Monthly Archives: January 2009

The Sun has got her hat on…

If has had all the EU bloggers getting excited, then Rebekah Wade’s appearance giving the Hugh Cudlipp lecture seems to have done the same thing for media blogs: Roy Greenslade and Charlie Beckett to name but two. As this is a media blog as well as an EU one, I shall Wade in (hoho). I’d suggest that those of us involved in EU communication think about some of the points she raises.

1) She talks about campaigning journalism and listening to readers. We need to do the same thing: think about what matters to the people who we ultimately touch with what we do.

2) She talks about the need to be lighthearted sometimes. I don’t think I’m spilling any state secrets when I say that the EU does tend to take itself too seriously sometimes (and I include myself in that. Sometimes you can’t blame us but it’s still true).

3) She talks about living for the scoop. I don’t think the Commission is as bad as some public organisations about trying to manage the news agenda, sometimes it’s as leaky as Henry’s bucket. But we shouldn’t always see that as a bad thing. Just like having internal disagreements made public is not necessarily a bad thing – sometimes it can actively help get interest in a story.

4) She reveals that the Sun editorial team go on the promotional holidays. Get down there among people. In any job, but especially one like ours, getting out, talking to people, seeing what their issues are: that’s incredibly important. The best thing about this job in London has been the public events, like the Thames Festival or the Languages Show, where people are on the whole so constructive and genuinely interested.

The whole thing is here. Read it, let me know what you think.

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A whole load of bloggers are in Brussels today for the launch of Think about It, a blogging competition linked to this year’s European elections. There are a few Brits at the launch, some of them well-known blogs on EU subjects, such as Jon Worth, others up-and-coming. They’ll all go live on the site on 1 February, apparently. It’s also been launch day of, which is an aggregator for EU-related blogs (and given the overlap between its creators and the Think About It project, I suppose that’s somewhere to look for them befoe 1 Feb). I should be clear that this is a project by individuals, nothing official from the EU, but it’s a great idea, and a first stop for anyone interested in seeing what EU issues are being talked about. There’s also a twitter feed going on from the conference, if you’re keen for a blow-by-blow account.

I’ve just got into Twitter and it is pretty addictive, though I’m not as crazy about it as Stephen Fry, who seems to send a tweet every two minutes!

I, like many others, have been perturbed by the decision of Sky and the BBC not to broadcast the appeal for Gaza. Never mind the rights and wrongs of the situation, people need help and it threatens the neutrality of the humanitarian space to bring the political in, no matter how well intentioned. This is from the EU’s consensus on humanitarian aid, and while not the most wonderfully drafted piece of prose, I think it shows why so many people are concerned:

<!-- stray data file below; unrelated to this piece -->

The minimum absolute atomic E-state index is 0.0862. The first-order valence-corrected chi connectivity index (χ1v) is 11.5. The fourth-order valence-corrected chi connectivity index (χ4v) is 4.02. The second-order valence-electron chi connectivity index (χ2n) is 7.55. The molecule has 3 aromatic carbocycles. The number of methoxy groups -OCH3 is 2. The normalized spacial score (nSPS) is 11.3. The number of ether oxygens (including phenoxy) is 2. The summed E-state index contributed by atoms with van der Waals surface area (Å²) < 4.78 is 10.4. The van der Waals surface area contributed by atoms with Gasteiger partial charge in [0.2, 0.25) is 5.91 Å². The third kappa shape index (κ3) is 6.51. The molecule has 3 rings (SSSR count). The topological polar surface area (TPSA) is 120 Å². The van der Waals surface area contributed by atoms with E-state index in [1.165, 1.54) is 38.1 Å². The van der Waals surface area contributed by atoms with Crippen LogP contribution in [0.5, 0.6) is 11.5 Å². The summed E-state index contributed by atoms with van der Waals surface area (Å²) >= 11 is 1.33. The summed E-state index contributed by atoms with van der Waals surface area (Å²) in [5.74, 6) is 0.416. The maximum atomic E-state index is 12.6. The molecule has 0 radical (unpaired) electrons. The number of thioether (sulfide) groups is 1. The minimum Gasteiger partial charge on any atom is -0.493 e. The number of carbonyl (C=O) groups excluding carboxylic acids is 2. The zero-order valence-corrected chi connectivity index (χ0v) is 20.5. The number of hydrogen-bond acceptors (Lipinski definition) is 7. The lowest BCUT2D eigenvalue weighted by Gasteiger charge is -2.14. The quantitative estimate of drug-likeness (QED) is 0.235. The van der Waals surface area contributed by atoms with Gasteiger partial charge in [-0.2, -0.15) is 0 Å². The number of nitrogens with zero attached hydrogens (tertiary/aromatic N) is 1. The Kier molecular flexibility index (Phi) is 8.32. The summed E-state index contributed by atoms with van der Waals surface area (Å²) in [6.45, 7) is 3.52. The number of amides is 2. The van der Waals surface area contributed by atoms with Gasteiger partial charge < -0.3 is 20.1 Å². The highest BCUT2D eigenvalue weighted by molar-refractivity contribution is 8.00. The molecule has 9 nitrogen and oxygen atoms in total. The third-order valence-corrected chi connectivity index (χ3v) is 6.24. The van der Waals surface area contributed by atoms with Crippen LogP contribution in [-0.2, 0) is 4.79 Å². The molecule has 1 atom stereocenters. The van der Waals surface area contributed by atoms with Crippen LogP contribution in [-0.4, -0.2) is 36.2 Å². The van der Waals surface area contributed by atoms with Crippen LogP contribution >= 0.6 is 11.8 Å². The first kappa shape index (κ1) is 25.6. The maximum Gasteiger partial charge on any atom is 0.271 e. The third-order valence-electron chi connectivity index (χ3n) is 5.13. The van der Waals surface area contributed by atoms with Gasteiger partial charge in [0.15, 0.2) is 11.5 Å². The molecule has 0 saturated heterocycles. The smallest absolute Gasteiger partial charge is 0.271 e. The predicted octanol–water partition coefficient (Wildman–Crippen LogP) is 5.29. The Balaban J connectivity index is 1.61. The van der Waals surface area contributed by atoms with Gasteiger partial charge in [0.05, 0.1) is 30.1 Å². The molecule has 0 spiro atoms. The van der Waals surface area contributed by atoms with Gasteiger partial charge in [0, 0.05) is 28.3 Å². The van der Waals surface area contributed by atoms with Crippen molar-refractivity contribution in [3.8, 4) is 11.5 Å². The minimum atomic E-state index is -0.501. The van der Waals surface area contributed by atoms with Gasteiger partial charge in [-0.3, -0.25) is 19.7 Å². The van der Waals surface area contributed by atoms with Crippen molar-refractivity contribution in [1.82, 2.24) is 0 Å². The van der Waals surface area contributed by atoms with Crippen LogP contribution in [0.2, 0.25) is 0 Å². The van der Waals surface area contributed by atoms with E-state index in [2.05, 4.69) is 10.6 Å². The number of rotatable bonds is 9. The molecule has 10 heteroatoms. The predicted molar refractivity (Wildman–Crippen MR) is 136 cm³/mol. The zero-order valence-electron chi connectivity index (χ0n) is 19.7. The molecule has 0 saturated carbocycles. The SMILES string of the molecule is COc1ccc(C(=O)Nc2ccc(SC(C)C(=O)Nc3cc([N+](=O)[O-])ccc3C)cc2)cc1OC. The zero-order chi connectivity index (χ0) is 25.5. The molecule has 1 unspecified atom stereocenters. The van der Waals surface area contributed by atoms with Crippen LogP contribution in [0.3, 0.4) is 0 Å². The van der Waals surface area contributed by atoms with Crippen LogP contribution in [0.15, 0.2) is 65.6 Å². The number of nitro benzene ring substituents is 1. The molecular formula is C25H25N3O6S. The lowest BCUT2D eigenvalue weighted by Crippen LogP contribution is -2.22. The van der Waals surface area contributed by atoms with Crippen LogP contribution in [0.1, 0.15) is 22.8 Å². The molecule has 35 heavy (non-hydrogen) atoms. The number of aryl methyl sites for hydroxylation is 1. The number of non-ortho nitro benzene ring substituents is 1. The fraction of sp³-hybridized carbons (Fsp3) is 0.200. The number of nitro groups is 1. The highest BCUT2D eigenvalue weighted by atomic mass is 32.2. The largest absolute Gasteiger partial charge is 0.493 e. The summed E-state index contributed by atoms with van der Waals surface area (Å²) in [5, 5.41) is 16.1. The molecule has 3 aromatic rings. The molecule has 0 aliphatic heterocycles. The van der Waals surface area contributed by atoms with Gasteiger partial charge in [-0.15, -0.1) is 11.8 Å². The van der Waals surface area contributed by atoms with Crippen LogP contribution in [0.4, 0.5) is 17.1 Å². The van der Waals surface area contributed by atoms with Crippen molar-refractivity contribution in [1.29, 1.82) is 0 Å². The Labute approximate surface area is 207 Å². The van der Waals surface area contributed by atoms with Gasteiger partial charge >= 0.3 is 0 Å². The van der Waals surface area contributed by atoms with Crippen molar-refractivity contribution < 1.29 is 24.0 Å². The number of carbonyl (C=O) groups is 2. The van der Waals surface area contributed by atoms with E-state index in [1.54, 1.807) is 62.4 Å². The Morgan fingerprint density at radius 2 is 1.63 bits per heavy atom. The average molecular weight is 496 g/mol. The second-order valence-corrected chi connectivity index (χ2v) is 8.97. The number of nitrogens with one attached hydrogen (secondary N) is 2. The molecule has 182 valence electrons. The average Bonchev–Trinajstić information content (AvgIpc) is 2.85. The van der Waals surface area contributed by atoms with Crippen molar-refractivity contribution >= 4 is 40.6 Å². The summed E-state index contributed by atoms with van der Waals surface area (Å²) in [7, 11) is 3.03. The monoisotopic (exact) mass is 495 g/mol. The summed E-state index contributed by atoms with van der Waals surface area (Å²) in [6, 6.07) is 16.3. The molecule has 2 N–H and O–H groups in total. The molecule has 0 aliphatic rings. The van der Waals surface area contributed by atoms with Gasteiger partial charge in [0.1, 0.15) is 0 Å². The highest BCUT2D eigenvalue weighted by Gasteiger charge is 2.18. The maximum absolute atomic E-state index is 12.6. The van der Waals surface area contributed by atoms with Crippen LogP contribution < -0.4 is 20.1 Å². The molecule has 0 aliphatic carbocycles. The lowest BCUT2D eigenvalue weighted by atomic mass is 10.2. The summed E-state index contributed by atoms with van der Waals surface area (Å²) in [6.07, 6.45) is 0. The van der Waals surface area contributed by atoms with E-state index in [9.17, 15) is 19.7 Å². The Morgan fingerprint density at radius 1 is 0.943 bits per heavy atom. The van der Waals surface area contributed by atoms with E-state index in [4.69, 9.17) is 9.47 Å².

Humanitarian actors today face a number of major challenges. There has been an increasing tendency for International Law, including International Humanitarian Law, Human Rights Law and Refugee Law, to be ignored or blatantly violated. The ‘humanitarian space’ that is needed to ensure access to vulnerable populations and the safety and security of humanitarian workers must be preserved as essential preconditions for the delivery of humanitarian aid, and for the European Union (EU) and its partners in the humanitarian field to be able to get assistance including protection to crisis-hit people, based on respect for the principles of neutrality, impartiality, humanity and independence of humanitarian action, enshrined in International Law, in particular International Humanitarian Law.

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Filed under European elections 2009, Media

Thirteen is the magic number

When it comes to rugby it is anyway – tonight I’m off to the “meet the team” session for season tickets of Harlequins Rugby league team. I decided that I needed to get out more at the weekend and going to the rugby would be a great way. I don’t think I’ll tell them that I’m not actually a huge Quins fan – I will be when they play Leeds or Bradford (and especially Bradford after reading this story) but not when they’re up against Catalan Dragons. My parents live in real French rubgy country and in fact the commune of Sauveterre-Comminges which is on the other side of the valley from mine is a divisional champion at what the French call “rugby a treize”.

As you will have seen from the site, I’ve been getting to grips with Twitter. I got the best e-mail today, even I know it’s automatically generated: “Barack Obama is following you on Twitter” With his 144,000 followers, it’s further proof of his ability to mobilise the digital generation. It’s not about age, as such, but openness to innovation and new ideas, and there’s no age limit on that!

We had to say goodbye to our receptionist Elodie today – she’s been an asset to the place, both on the switchboard and the front desk and we wish her all the best in her new career in Paris!

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Filed under Living in London, Media